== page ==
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Rutherford Physics Partnership
Prof Mark Warner is a founder and co-director of the Rutherford Physics Partnership, a large Department for Education funded program that brings physics and maths skills to students between the end of GCSE through the AS and A2 years to the start of university. The partnership has produces a problem centered massive online physics course, www.isaacphysics.org with the motto "you work it out".
The Chain Fountain
This video of a chain fountain has been watched at least 4M times, and mystified everyone, including many professional physicists. Why do you get a fountain?
Two members of TCM, Dr John Biggins and Prof Mark Warner, provided a surprising explanation: the fountain forms because the pot pushes upward on the departing chain. This work featured in several media outlets, including Nature,and Science, Scientific American and, yes, the Daily Mail, and the resultant explanatory video (above) has been a You-Tube hit. The fountain also featured in the 2014 Christmas special of QI, and in a segment featuring John Biggins on BBC1's the One Show. A special problem set at www.isaacphysics.org allows students with AS physics knowledge to fully understand, and even predict the height of, the chain fountain.
A Cavendish quantum mechanics primer
Two members of TCM, Prof Mark Warner and Dr Anson Cheung , have written "A Cavendish quantum mechanics primer", a short book which takes the reader, initially equipped only with maths from their penultimate school year, to well into the second year quantum mechanics course in physics at Cambridge University. It is not a complete textbook, but is a primer that aims to introduce essential ideas while emphasizing skills and the solving of problems --- much in the style of the Cambridge physics course and, as such, is particularly well suited to school age readers who want a taste of what a degree in physics entails.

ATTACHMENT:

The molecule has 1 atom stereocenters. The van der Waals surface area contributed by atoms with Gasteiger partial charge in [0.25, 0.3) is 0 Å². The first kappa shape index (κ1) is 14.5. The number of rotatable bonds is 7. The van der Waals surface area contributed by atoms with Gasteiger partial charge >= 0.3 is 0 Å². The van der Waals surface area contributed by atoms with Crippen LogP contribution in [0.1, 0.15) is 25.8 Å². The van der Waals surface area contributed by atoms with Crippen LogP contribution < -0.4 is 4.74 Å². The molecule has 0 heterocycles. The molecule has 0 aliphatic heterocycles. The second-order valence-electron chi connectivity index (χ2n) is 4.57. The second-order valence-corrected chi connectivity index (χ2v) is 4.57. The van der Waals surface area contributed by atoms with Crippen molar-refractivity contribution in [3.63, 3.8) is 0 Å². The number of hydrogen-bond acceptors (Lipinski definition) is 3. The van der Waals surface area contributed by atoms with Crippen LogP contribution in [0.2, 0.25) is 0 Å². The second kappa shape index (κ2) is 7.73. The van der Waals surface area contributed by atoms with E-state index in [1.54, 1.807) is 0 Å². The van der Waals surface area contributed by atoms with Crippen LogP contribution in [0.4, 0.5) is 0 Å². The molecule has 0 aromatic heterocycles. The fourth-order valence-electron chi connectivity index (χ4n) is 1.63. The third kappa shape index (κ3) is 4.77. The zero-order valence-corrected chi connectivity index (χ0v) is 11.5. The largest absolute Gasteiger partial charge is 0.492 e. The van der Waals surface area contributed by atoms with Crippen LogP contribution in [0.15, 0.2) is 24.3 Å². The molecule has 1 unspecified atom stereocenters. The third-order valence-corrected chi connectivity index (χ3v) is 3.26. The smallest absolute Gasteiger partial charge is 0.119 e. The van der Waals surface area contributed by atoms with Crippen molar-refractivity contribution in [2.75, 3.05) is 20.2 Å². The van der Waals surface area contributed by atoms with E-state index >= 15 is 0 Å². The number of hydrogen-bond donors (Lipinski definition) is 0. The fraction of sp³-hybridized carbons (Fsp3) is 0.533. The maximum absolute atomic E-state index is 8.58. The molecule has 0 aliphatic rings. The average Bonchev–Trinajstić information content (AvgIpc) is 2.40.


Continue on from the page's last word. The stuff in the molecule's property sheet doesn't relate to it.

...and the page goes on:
National Centre for Universities and Business
Dr Gareth Conduit is a committee member and the University of Cambridge representative on the National Centre for Universities and Business (NCUB), an independent and not-for-profit membership organisation that promotes, develops and supports university-business collaboration across the UK.
The Senior Physics Challenge
Prof Mark Warner also runs the Cavendish's Senior Physics Challenge, a five day summer residential course for bright AS physics students. The course aims to enthuse potential physics students and demystify, and make more accessible to a wider range of students, the transition from school to university physics in the UK. Over the years many other members of TCM have contributed teaching and IT support to the SPC.
Physics at Work
TCM is a regular participant in the Cavendish's physics at work event, a three day gala which aims to enthuse 14-16 year-olds and widen participation in physics. This year we discussed why water falls out of a glass, why you can see a transparent object submerged in water, how you reliably date an old object, and wave-particle duality over 18 talks that, between them, reached an audience of around 400 potential physicists.
The 85 ways to tie a tie
The 85 ways to tie a tie is a popular science book by Dr Thomas Fink and Dr Yong Mao that uses knot theory to enumerate all the ways one can plausibly tie a tie. The book stems directly from work the authors did in TCM, although both have now moved on.